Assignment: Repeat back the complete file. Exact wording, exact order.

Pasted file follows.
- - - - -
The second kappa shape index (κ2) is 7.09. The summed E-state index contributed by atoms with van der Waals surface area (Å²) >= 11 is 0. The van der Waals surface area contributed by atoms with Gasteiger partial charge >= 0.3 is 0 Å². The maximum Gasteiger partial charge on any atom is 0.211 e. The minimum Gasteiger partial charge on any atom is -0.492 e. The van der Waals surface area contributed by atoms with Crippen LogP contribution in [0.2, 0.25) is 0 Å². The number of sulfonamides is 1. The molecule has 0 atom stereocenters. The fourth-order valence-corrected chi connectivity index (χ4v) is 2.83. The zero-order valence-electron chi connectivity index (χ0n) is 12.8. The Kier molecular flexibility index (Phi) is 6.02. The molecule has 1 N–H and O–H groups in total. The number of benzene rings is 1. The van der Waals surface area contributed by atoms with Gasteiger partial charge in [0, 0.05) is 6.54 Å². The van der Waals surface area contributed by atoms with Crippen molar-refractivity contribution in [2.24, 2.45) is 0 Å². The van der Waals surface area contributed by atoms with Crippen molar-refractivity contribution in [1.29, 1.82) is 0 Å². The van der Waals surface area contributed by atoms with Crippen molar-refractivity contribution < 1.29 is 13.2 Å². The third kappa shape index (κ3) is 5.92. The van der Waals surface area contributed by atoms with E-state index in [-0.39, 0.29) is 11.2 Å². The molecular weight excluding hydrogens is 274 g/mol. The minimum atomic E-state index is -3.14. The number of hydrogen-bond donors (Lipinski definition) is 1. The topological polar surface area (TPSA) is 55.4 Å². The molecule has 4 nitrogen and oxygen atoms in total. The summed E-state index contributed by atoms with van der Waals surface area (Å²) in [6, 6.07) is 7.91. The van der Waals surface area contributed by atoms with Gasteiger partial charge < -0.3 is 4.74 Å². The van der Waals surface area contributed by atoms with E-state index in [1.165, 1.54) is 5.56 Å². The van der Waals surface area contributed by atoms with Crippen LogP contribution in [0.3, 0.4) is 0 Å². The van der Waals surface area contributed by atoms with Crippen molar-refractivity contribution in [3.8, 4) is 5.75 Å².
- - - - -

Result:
The second kappa shape index (κ2) is 7.09. The summed E-state index contributed by atoms with van der Waals surface area (Å²) >= 11 is 0. The van der Waals surface area contributed by atoms with Gasteiger partial charge >= 0.3 is 0 Å². The maximum Gasteiger partial charge on any atom is 0.211 e. The minimum Gasteiger partial charge on any atom is -0.492 e. The van der Waals surface area contributed by atoms with Crippen LogP contribution in [0.2, 0.25) is 0 Å². The number of sulfonamides is 1. The molecule has 0 atom stereocenters. The fourth-order valence-corrected chi connectivity index (χ4v) is 2.83. The zero-order valence-electron chi connectivity index (χ0n) is 12.8. The Kier molecular flexibility index (Phi) is 6.02. The molecule has 1 N–H and O–H groups in total. The number of benzene rings is 1. The van der Waals surface area contributed by atoms with Gasteiger partial charge in [0, 0.05) is 6.54 Å². The van der Waals surface area contributed by atoms with Crippen molar-refractivity contribution in [2.24, 2.45) is 0 Å². The van der Waals surface area contributed by atoms with Crippen molar-refractivity contribution in [1.29, 1.82) is 0 Å². The van der Waals surface area contributed by atoms with Crippen molar-refractivity contribution < 1.29 is 13.2 Å². The third kappa shape index (κ3) is 5.92. The van der Waals surface area contributed by atoms with E-state index in [-0.39, 0.29) is 11.2 Å². The molecular weight excluding hydrogens is 274 g/mol. The minimum atomic E-state index is -3.14. The number of hydrogen-bond donors (Lipinski definition) is 1. The topological polar surface area (TPSA) is 55.4 Å². The molecule has 4 nitrogen and oxygen atoms in total. The summed E-state index contributed by atoms with van der Waals surface area (Å²) in [6, 6.07) is 7.91. The van der Waals surface area contributed by atoms with Gasteiger partial charge < -0.3 is 4.74 Å². The van der Waals surface area contributed by atoms with E-state index in [1.165, 1.54) is 5.56 Å². The van der Waals surface area contributed by atoms with Crippen LogP contribution in [0.3, 0.4) is 0 Å². The van der Waals surface area contributed by atoms with Crippen molar-refractivity contribution in [3.8, 4) is 5.75 Å².